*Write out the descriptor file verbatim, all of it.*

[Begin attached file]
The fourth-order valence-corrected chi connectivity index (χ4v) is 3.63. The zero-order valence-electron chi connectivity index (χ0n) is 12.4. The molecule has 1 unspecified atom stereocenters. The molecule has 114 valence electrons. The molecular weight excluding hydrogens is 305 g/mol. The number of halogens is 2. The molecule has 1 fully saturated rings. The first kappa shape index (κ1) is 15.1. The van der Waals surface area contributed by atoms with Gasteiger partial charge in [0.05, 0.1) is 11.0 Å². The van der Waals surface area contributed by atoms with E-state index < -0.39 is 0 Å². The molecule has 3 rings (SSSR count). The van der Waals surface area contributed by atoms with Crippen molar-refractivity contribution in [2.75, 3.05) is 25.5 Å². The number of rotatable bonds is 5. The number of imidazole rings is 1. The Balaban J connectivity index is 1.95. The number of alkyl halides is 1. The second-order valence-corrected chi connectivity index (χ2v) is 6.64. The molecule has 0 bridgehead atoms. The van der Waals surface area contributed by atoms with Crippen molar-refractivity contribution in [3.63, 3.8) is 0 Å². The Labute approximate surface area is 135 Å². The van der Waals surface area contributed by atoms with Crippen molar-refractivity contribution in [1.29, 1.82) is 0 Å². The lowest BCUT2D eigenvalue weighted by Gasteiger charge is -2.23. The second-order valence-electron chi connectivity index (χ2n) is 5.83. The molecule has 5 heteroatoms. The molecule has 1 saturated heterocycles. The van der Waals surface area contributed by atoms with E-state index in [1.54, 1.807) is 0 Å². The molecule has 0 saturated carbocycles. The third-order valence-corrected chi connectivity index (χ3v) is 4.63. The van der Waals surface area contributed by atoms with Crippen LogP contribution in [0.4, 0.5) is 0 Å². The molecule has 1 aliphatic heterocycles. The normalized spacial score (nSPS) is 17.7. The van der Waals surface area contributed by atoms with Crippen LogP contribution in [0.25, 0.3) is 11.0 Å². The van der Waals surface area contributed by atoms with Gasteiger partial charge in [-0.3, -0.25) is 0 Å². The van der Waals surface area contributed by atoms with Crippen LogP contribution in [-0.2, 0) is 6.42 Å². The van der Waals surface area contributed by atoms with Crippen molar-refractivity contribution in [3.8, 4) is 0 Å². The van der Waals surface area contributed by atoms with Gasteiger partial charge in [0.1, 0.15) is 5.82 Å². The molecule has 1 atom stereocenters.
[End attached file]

The fourth-order valence-corrected chi connectivity index (χ4v) is 3.63. The zero-order valence-electron chi connectivity index (χ0n) is 12.4. The molecule has 1 unspecified atom stereocenters. The molecule has 114 valence electrons. The molecular weight excluding hydrogens is 305 g/mol. The number of halogens is 2. The molecule has 1 fully saturated rings. The first kappa shape index (κ1) is 15.1. The van der Waals surface area contributed by atoms with Gasteiger partial charge in [0.05, 0.1) is 11.0 Å². The van der Waals surface area contributed by atoms with E-state index < -0.39 is 0 Å². The molecule has 3 rings (SSSR count). The van der Waals surface area contributed by atoms with Crippen molar-refractivity contribution in [2.75, 3.05) is 25.5 Å². The number of rotatable bonds is 5. The number of imidazole rings is 1. The Balaban J connectivity index is 1.95. The number of alkyl halides is 1. The second-order valence-corrected chi connectivity index (χ2v) is 6.64. The molecule has 0 bridgehead atoms. The van der Waals surface area contributed by atoms with Crippen molar-refractivity contribution in [3.63, 3.8) is 0 Å². The Labute approximate surface area is 135 Å². The van der Waals surface area contributed by atoms with Crippen molar-refractivity contribution in [1.29, 1.82) is 0 Å². The lowest BCUT2D eigenvalue weighted by Gasteiger charge is -2.23. The second-order valence-electron chi connectivity index (χ2n) is 5.83. The molecule has 5 heteroatoms. The molecule has 1 saturated heterocycles. The van der Waals surface area contributed by atoms with E-state index in [1.54, 1.807) is 0 Å². The molecule has 0 saturated carbocycles. The third-order valence-corrected chi connectivity index (χ3v) is 4.63. The van der Waals surface area contributed by atoms with Crippen LogP contribution in [0.4, 0.5) is 0 Å². The molecule has 1 aliphatic heterocycles. The normalized spacial score (nSPS) is 17.7. The van der Waals surface area contributed by atoms with Crippen LogP contribution in [0.25, 0.3) is 11.0 Å². The van der Waals surface area contributed by atoms with Gasteiger partial charge in [-0.3, -0.25) is 0 Å². The van der Waals surface area contributed by atoms with Crippen LogP contribution in [-0.2, 0) is 6.42 Å². The van der Waals surface area contributed by atoms with Crippen molar-refractivity contribution in [3.8, 4) is 0 Å². The van der Waals surface area contributed by atoms with Gasteiger partial charge in [0.1, 0.15) is 5.82 Å². The molecule has 1 atom stereocenters.